Ruchi Shah, a 21-year-old Long Island native and a passionate scientist, invented an all-natural and inexpensive mosquito repellant that is the first of its kind after learning about mosquito-transmitted diseases in India when she visited the country at age 15. She is now the CEO of her own social entrepreneurship company, Mosquitoes Be Gone Inc., and continues to do research around the topic to combat mosquito-transmitted diseases around the world.
Ruchi also recently received the American Association for Cancer Research’s Thomas J. Bardos Science Education Award. Just 10 college students across the country are selected for this award each year—the 10 best collegiate cancer researchers in the nation who show the most promise in the field, to be more specific.
She was also the youngest invited speaker at the inaugural Forbes Women’s Summit: Power Redefined in 2013, was named a Yahoo! Women Who Shine Entrepreneur category winner, and was named one of just 10 National AXA Achievers in the nation.
Her accolades are jaw-droppingly impressive, but the most impressive thing about Ruchi is her passion. She lights up when she discusses her research and is gifted at communicating her intelligence and love of science with confidence and precision. She’s an innovative scientist combatting disease and working to make the world a better place—and this certainly isn’t the last time you’ll read about her incredible accomplishments.
Name: Ruchi Shah
College: Stony Brook University
Major: Biology with a minor in Journalism
Graduation Year: 2016
Hometown: Ronkonkoma, NY
Her Campus: Tell us more about your social entrepreneurship company, Mosquitoes Be Gone Inc.
Ruchi Shah: My journey began when I was 15 and on a trip to India with my family. After witnessing the devastating impact of mosquito-transmitted diseases, I was inspired to improve mosquito control. Working in my garage and a classroom, I independently invented an all-natural and inexpensive mosquito repellent that is the first to work by neutralizing attractive components in human perspiration. My repellent was recognized by the Intel International Science and Engineering Fair, Forbes, and the AXA Achievement Award.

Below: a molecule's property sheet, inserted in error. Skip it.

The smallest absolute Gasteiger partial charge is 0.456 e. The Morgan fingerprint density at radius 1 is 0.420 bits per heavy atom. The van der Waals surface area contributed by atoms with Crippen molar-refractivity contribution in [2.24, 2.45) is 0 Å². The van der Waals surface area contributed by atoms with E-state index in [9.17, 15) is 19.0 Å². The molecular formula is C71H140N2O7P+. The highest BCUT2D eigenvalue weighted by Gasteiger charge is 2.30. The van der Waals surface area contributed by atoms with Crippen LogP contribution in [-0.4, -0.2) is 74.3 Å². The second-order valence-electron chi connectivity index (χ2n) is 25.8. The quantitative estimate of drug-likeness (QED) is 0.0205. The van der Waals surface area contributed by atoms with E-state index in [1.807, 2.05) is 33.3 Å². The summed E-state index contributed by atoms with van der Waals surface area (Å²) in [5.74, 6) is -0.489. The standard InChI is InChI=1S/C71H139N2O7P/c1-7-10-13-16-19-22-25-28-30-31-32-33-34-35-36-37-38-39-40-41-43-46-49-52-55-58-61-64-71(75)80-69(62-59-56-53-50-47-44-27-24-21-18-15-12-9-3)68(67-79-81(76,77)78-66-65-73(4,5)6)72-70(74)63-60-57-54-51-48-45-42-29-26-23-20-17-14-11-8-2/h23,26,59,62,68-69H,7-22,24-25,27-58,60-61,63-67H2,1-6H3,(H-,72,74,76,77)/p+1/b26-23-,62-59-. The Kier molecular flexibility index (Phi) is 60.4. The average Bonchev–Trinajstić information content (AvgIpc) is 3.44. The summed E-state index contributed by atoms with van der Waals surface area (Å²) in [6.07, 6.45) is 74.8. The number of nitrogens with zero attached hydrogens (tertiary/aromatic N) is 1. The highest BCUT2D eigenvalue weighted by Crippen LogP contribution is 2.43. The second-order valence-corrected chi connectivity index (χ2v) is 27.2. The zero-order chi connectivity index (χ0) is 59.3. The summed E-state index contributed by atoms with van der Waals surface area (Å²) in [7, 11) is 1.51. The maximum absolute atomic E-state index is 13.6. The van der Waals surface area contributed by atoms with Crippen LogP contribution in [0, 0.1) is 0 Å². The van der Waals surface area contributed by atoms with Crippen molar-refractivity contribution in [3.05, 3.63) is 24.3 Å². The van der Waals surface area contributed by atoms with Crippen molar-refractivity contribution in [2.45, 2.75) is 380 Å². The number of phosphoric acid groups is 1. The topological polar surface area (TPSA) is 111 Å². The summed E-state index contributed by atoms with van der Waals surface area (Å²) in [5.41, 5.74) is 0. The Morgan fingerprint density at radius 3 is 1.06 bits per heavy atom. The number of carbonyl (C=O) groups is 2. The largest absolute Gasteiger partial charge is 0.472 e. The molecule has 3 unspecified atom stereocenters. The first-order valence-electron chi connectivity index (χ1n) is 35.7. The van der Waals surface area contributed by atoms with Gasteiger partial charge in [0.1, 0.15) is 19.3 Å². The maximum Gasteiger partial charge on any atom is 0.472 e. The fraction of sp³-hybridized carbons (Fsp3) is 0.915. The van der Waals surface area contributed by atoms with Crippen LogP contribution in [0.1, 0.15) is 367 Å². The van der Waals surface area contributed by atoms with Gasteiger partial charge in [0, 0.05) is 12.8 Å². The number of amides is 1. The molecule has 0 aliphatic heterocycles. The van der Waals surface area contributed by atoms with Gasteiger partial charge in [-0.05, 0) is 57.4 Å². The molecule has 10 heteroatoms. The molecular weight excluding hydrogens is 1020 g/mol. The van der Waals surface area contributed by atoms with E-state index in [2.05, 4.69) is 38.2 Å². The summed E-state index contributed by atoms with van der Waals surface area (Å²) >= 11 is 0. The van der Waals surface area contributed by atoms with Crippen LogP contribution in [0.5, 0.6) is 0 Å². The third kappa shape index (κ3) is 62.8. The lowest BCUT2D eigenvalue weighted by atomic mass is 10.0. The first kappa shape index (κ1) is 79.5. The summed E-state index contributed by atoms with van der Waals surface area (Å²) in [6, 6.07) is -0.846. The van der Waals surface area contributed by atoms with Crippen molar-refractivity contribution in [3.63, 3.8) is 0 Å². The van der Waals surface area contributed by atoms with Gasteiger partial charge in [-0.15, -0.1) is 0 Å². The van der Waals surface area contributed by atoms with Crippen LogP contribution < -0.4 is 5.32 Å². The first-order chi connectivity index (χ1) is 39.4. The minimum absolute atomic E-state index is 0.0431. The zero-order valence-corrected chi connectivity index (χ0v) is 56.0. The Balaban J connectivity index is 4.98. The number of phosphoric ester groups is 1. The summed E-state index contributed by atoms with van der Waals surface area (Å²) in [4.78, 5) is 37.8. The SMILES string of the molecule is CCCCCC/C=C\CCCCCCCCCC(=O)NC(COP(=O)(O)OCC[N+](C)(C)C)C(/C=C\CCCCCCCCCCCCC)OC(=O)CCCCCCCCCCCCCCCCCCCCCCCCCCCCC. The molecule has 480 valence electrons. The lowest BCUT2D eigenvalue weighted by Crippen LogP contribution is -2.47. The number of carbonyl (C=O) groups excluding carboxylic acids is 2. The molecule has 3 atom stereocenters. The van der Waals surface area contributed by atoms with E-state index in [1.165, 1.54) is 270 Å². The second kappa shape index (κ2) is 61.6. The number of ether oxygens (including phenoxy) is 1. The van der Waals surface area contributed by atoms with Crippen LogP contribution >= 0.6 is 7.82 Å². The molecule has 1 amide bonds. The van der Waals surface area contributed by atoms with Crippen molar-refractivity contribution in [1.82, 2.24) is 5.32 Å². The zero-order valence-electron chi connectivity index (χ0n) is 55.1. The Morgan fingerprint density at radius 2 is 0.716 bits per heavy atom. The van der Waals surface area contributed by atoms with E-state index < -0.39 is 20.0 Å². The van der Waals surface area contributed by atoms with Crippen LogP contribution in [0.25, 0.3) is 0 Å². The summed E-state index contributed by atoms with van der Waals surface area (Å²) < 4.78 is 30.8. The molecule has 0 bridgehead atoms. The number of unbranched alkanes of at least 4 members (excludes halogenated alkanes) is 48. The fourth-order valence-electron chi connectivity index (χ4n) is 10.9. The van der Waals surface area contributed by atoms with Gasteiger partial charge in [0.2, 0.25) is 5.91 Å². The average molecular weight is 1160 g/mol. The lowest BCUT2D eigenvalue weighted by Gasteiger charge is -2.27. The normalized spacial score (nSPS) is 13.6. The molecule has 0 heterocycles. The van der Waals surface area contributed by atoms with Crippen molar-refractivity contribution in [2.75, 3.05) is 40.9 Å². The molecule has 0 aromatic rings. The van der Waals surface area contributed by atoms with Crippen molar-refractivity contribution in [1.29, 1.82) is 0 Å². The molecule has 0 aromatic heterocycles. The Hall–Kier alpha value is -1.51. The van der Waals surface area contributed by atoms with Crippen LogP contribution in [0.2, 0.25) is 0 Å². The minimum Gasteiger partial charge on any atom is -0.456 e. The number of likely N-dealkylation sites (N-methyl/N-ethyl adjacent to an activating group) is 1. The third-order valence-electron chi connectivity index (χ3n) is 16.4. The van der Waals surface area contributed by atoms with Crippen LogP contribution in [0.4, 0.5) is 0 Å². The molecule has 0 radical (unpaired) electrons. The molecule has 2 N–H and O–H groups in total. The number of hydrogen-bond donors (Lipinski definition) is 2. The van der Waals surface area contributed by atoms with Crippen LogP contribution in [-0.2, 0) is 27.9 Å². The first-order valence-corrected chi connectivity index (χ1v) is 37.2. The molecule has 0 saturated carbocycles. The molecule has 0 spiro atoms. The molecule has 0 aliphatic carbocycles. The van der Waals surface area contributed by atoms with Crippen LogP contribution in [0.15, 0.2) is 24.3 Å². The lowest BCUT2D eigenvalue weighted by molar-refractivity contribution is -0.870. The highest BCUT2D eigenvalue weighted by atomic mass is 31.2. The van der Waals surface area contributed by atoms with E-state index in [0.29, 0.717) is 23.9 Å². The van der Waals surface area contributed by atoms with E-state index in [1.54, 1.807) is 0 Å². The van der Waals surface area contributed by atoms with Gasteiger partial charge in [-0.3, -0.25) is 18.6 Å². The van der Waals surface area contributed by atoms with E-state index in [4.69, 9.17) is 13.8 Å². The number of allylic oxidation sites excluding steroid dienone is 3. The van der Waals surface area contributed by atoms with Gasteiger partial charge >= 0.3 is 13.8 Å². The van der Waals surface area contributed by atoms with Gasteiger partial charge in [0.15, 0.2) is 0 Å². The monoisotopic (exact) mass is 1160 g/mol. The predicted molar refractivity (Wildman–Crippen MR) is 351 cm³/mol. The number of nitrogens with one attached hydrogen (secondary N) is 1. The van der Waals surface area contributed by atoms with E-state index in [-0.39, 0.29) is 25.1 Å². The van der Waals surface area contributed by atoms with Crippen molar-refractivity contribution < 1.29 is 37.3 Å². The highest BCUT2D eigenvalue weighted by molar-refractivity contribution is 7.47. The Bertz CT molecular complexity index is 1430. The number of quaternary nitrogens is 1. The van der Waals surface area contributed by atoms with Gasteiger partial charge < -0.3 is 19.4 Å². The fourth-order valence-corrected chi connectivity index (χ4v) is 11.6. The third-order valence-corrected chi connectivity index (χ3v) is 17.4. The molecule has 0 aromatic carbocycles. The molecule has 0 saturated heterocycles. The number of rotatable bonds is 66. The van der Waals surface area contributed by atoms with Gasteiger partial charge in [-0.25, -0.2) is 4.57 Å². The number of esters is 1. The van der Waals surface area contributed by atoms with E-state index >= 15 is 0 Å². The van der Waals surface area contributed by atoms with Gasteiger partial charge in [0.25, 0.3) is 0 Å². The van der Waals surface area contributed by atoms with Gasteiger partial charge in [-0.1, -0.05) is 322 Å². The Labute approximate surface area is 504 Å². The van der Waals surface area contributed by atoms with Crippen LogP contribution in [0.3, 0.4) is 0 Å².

In college, my research project transformed into my own company, focused on using profits to bring free mosquito repellents to developing countries. After winning start-up funding from the WolfieLaunch and Long Island Entrepreneurship competitions, I launched an interdisciplinary internship and worked with a group of women interns to start the patent process, product design and company development. The goal of my business is two-fold in helping to prevent the spread of mosquito transmitted diseases in developing countries and empowering women to pursue careers in the STEM and business fields, where women are historically underrepresented.
HC: What do you consider your greatest achievement to date?
RS: My journey as a whole, the people I’ve impacted, the lesson I’ve learned and the challenges I’ve overcome, is my biggest accomplishment. I also think that each new accomplishment builds on the last. While my recent awards, like being selected as one of ten top college cancer researchers in the country or being featured on Forbes are notable, the smaller accomplishments were important in serving as building blocks to reach new heights. While it is rewarding to reach a milestone or win a prestigious award, it is the person I have become and the skills I have learned through the process of achieving a goal that I’m most grateful for.
HC: What are you working on right now?
RS: My current work focuses on my three main passions: social entrepreneurship, science communication, and cancer research. As the CEO of Mosquitoes Be Gone, I am currently working with a team of interns on the patent process, product design and company development, It has been rewarding and enriching to work with a team of college students towards the goal of bringing the repellent I invented to developing countries.